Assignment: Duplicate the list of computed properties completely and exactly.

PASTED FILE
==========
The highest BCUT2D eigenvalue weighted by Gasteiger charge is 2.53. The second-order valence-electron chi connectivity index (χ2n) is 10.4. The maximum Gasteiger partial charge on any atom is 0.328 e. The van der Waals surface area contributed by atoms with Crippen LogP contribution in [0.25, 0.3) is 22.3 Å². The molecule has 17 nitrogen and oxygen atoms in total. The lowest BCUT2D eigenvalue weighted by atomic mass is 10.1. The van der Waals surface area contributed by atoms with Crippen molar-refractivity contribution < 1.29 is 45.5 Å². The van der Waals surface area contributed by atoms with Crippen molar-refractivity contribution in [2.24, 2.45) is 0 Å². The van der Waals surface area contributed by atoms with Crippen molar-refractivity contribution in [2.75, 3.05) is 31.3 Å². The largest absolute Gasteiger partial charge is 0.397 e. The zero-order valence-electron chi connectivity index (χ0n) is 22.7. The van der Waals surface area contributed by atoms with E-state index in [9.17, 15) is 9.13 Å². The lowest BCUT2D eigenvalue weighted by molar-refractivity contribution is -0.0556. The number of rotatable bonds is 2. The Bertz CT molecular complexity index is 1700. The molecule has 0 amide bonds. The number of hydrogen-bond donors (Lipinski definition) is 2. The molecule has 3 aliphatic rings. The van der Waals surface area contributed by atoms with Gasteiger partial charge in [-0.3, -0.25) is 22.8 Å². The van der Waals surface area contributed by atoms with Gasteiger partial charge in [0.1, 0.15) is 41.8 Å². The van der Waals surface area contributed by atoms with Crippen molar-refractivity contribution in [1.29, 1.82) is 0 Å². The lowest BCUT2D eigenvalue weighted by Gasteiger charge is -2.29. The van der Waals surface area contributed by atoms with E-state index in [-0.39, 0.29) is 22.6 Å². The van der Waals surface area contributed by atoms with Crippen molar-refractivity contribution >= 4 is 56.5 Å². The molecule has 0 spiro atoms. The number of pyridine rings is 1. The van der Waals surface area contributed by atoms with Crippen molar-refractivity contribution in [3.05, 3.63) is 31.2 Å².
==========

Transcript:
The highest BCUT2D eigenvalue weighted by Gasteiger charge is 2.53. The second-order valence-electron chi connectivity index (χ2n) is 10.4. The maximum Gasteiger partial charge on any atom is 0.328 e. The van der Waals surface area contributed by atoms with Crippen LogP contribution in [0.25, 0.3) is 22.3 Å². The molecule has 17 nitrogen and oxygen atoms in total. The lowest BCUT2D eigenvalue weighted by atomic mass is 10.1. The van der Waals surface area contributed by atoms with Crippen molar-refractivity contribution < 1.29 is 45.5 Å². The van der Waals surface area contributed by atoms with Crippen molar-refractivity contribution in [2.24, 2.45) is 0 Å². The van der Waals surface area contributed by atoms with Crippen molar-refractivity contribution in [2.75, 3.05) is 31.3 Å². The largest absolute Gasteiger partial charge is 0.397 e. The zero-order valence-electron chi connectivity index (χ0n) is 22.7. The van der Waals surface area contributed by atoms with E-state index in [9.17, 15) is 9.13 Å². The lowest BCUT2D eigenvalue weighted by molar-refractivity contribution is -0.0556. The number of rotatable bonds is 2. The Bertz CT molecular complexity index is 1700. The molecule has 0 amide bonds. The number of hydrogen-bond donors (Lipinski definition) is 2. The molecule has 3 aliphatic rings. The van der Waals surface area contributed by atoms with Gasteiger partial charge in [-0.3, -0.25) is 22.8 Å². The van der Waals surface area contributed by atoms with Gasteiger partial charge in [0.1, 0.15) is 41.8 Å². The van der Waals surface area contributed by atoms with Crippen molar-refractivity contribution in [1.29, 1.82) is 0 Å². The lowest BCUT2D eigenvalue weighted by Gasteiger charge is -2.29. The van der Waals surface area contributed by atoms with E-state index in [-0.39, 0.29) is 22.6 Å². The van der Waals surface area contributed by atoms with Crippen molar-refractivity contribution >= 4 is 56.5 Å². The molecule has 0 spiro atoms. The number of pyridine rings is 1. The van der Waals surface area contributed by atoms with Crippen molar-refractivity contribution in [3.05, 3.63) is 31.2 Å².